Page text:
July 26, 2011

 

China's soy, edible oil futures prices slump
 

 

Farm produce futures on Dalian and Zhengzhou commodity exchanges ended mixed Monday (Jul 25) with soy and vegetable oils slumping while sugar and grain surging sharply.

 

The January sugar contract on the Zhengzhou Commodity Exchange continued to rise and ended 1.46% higher at RMB7,445 (US$1,155)/tonne following a sharp rise on the spot market. Sugar prices are still in the upward trend with booming demand in summer, analysts say.

 

The China Sugar Association predicted that the domestic sugar market will see short supply of two million tonnes in crushing season of 2010-11 and a large amount of imports are needed to meet the demand. However, as international sugar prices are rising, the import cost starts to increase and this also helps to support domestic sugar market.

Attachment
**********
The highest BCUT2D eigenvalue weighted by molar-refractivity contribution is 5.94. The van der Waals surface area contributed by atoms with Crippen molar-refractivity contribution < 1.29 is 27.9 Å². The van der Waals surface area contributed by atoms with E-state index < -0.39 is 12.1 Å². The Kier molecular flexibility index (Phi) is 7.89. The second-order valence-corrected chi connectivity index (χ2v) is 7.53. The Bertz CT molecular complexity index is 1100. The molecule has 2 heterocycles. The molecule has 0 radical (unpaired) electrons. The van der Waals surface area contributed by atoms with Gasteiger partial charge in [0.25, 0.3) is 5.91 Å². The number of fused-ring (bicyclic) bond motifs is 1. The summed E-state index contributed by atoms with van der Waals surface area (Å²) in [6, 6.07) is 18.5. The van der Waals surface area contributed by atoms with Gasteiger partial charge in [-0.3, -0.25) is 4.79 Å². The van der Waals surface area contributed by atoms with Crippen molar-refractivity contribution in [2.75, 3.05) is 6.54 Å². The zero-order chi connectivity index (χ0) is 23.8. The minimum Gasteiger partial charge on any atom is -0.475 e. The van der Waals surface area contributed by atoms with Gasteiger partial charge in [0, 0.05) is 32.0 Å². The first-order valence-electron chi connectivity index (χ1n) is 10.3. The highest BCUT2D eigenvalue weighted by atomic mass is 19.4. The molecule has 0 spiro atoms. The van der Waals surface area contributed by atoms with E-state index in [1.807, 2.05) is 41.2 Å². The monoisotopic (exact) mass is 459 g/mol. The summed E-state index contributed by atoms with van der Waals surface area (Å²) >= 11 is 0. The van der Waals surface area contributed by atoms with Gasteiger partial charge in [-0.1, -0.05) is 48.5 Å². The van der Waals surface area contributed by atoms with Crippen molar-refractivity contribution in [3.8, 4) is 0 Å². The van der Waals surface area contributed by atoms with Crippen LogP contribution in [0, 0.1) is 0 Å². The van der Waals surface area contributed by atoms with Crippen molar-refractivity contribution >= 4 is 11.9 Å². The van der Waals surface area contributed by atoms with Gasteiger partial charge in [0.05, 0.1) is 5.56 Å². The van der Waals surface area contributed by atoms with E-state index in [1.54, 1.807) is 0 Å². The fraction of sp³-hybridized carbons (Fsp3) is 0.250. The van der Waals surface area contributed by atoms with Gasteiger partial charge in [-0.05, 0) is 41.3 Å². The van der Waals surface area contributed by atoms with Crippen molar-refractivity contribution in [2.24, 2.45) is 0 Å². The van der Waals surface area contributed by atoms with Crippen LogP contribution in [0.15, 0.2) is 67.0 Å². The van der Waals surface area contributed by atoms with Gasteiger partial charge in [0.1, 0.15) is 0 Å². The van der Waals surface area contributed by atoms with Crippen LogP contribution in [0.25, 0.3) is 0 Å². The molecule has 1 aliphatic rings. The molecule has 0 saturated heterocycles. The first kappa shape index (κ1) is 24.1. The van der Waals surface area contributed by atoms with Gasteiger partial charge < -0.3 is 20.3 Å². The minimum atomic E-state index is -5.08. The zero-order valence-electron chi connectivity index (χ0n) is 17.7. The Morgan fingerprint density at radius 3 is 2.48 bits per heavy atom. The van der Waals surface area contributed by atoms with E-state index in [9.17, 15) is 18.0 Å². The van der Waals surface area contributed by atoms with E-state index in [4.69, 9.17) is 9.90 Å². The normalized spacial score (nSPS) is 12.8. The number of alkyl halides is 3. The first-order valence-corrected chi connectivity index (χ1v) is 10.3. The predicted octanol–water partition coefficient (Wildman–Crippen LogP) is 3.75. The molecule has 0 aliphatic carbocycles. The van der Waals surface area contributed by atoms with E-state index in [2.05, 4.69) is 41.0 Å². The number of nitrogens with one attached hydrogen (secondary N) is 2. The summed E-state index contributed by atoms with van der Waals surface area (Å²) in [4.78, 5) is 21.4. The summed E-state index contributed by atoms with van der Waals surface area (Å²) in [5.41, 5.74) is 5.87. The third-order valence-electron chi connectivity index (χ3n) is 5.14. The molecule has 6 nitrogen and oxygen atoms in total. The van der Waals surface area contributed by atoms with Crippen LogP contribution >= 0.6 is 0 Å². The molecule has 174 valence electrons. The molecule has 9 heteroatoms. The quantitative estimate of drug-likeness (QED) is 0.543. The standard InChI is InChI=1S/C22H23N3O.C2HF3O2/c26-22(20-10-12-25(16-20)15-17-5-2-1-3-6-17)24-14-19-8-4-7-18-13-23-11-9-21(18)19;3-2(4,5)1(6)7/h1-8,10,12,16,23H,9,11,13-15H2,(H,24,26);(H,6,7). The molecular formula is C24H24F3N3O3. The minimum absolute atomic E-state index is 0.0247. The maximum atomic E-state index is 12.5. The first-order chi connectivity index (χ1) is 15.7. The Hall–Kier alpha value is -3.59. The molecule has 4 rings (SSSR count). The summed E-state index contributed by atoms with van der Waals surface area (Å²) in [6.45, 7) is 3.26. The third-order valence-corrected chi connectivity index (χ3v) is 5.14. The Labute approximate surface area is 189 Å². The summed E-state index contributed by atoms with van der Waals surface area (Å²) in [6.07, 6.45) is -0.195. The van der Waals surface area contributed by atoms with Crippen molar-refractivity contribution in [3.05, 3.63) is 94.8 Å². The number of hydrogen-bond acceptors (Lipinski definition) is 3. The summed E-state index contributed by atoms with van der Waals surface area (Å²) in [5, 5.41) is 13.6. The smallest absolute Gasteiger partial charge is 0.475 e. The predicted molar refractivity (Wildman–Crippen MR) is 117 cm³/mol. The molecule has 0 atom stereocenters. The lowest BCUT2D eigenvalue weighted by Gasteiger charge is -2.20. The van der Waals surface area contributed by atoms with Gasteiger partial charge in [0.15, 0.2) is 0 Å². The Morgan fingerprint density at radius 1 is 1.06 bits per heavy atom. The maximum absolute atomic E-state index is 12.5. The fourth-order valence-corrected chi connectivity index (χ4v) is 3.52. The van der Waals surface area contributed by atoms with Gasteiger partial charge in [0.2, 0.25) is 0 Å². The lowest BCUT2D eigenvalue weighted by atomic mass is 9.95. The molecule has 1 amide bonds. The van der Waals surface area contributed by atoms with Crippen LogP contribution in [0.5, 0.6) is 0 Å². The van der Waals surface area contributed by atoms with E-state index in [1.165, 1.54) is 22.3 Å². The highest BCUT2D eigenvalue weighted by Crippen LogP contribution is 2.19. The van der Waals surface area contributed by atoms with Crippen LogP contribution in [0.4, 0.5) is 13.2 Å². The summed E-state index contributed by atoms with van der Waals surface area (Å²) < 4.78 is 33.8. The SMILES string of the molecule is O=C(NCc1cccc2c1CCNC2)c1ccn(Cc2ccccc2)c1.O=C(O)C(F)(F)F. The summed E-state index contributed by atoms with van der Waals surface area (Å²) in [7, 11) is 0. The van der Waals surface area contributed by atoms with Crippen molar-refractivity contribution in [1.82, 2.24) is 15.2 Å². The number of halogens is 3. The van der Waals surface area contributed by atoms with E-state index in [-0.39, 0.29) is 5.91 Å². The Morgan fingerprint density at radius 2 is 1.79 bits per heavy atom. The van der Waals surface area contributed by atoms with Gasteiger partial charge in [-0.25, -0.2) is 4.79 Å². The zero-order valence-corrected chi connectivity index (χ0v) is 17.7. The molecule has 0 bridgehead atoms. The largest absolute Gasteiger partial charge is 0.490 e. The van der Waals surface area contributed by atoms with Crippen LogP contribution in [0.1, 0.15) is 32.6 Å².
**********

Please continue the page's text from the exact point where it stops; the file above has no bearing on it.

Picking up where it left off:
Grain futures soared just before the close of Monday. The January early rice contract jumped 2.44% to end at RMB2,608 (US$405)/tonne while the wheat contract for January delivery ended 0.8% higher at RMB2,770 (US$430)/tonne.

 

China had reaped early rice on more than 3.13 million hectares of cropland, accounting for 53.5% of the total, the Ministry of Agriculture said. As the early rice planting area maintains stable while the average yield rises significantly this year, the major producing areas are expected to achieve output increase, the ministry added.

 

The bellwether May soy contract traded on the Dalian Commodity Exchange ended 1.05% lower at RMB4,611 (US$715)/tonne while the May soyoil contract dived 1.58% to RMB10,194 (US$1,582)/tonne after speculation that China is mulling over cutting value added tax levied on some enterprises engaging in processing of agricultural products including vegetable oil to reduce their tax burden.

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